SES AUA 2022: African American Men Have Comparable Risk Of Upgrading On Active Surveillance: A Prospective Observational Prostate Cancer Study

( The 2022 Southeastern Section of the AUA’s annual meeting included a prostate cancer session and Dr. Christopher Koller discussing a prospective observational prostate cancer study assessing the potential for upgrading on active surveillance among African American men. For several decades, active surveillance has been the preferred management option for patients with localized low risk prostate cancer without high risk of prostate mortality. The hypothesis for this study was that race is not associated with Gleason upgrading on active surveillance, and that active surveillance is a safe management option for both African American and Caucasian American appropriately selected patients.

 All patients on active surveillance at the Southeast Louisiana Veterans Health Care System are entered into a prospectively kept database for review. Patients were divided into groups based on race and NCCN risk classification, and Grade Group progression was defined as pathologic upgrading > ISUP Grade Group 1 disease. Mann-Whitney U and Fisher exact tests were used to compare demographics. The protocol used for active surveillance follow-up is as follows:




 There were 228 patients queried, including 154 African American (67.5%) and 74 Caucasian American patients, for which there was no significant difference in demographics between the African American and Caucasian American groups. Patients were followed for an average of 54.2 months and time on active surveillance of 41.1 months. There was no difference in history of negative biopsy before prostate cancer diagnosis (p = 0.10), National Comprehensive Cancer Network (NCCN) risk category (p = 0.84), PSA (p = 0.40), PSA density (p = 0.84), TRUS volume (p = 0.50), or number of positive cores at diagnosis (p = 0.48). Overall, 48% of African American patients and 36% of Caucasian American patients had Gleason upgrading (p = 0.089), and 48% of African American and 34% of Caucasian American patients received definitive treatment (p = 0.036). Race was not predictive of Grade Group progression (HR 1.01, p = 0.96), active surveillance discontinuation (HR 0.94, p = 0.79), or biochemical recurrence (HR 0.85, p = 0.81). As follows is the Kaplan-Meier curve of Grade Group progression-free survival stratified by race (log-rank p = 0.35):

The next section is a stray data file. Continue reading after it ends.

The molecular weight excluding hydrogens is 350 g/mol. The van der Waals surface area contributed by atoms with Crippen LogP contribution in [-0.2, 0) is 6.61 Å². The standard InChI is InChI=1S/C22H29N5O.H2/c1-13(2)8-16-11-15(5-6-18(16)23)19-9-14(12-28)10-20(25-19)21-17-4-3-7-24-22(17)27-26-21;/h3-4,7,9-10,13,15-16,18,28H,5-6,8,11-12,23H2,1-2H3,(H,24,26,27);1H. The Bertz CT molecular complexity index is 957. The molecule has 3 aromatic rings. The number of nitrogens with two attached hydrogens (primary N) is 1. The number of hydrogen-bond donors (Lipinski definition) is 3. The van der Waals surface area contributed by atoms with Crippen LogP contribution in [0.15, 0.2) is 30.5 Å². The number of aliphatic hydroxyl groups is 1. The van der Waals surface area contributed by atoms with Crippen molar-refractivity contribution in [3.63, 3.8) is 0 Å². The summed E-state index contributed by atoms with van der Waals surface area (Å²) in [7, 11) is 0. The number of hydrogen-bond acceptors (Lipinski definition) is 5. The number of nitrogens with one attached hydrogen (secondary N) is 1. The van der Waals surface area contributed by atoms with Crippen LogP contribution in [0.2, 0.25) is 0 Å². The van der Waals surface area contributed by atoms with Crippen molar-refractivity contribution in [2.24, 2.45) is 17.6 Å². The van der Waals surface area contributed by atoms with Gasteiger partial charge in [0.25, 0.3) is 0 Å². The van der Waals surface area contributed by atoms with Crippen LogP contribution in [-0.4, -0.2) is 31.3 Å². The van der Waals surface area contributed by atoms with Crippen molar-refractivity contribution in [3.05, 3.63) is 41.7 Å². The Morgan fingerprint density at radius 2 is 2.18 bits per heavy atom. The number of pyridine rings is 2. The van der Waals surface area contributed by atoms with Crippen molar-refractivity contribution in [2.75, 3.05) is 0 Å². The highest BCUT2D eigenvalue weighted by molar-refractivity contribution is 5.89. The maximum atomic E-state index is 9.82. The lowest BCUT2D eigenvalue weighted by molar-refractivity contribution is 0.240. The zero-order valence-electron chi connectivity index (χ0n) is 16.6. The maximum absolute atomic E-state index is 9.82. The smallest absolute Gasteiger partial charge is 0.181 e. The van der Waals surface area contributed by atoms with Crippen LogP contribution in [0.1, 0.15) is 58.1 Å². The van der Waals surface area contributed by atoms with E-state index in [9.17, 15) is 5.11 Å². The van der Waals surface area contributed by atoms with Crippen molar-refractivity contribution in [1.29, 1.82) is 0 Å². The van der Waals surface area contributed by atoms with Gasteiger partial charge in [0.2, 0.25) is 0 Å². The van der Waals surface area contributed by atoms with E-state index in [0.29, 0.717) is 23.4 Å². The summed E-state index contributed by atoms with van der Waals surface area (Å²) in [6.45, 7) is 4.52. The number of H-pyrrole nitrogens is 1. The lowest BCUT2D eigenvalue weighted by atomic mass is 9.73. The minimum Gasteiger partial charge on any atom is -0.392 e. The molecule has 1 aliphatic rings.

As follows is the Kaplan Meier curve of Grade Group progression-free survival stratified by race and NCCN risk classification:





Dr. Koller concluded his presentation with the following summary points:

  • Active surveillance is a safe treatment option for low and very low risk prostate cancer, regardless of race
  • African American and Caucasian American men did not have any significant difference in Gleason upgrading in this cohort, though African American patients did receive definitive treatment more often
  • Long term follow-up is needed to track and verify these outcomes


Presented By: Christopher Koller, MD, Department of Urology, Tulane School of Medicine, New Orleans, LA

Co-Authors: Joshua Pincus, Jacob W. Greenberg, Caleb Natale, L. Spencer Krane
Affiliations: Department of Urology, Tulane School of Medicine, New Orleans, LA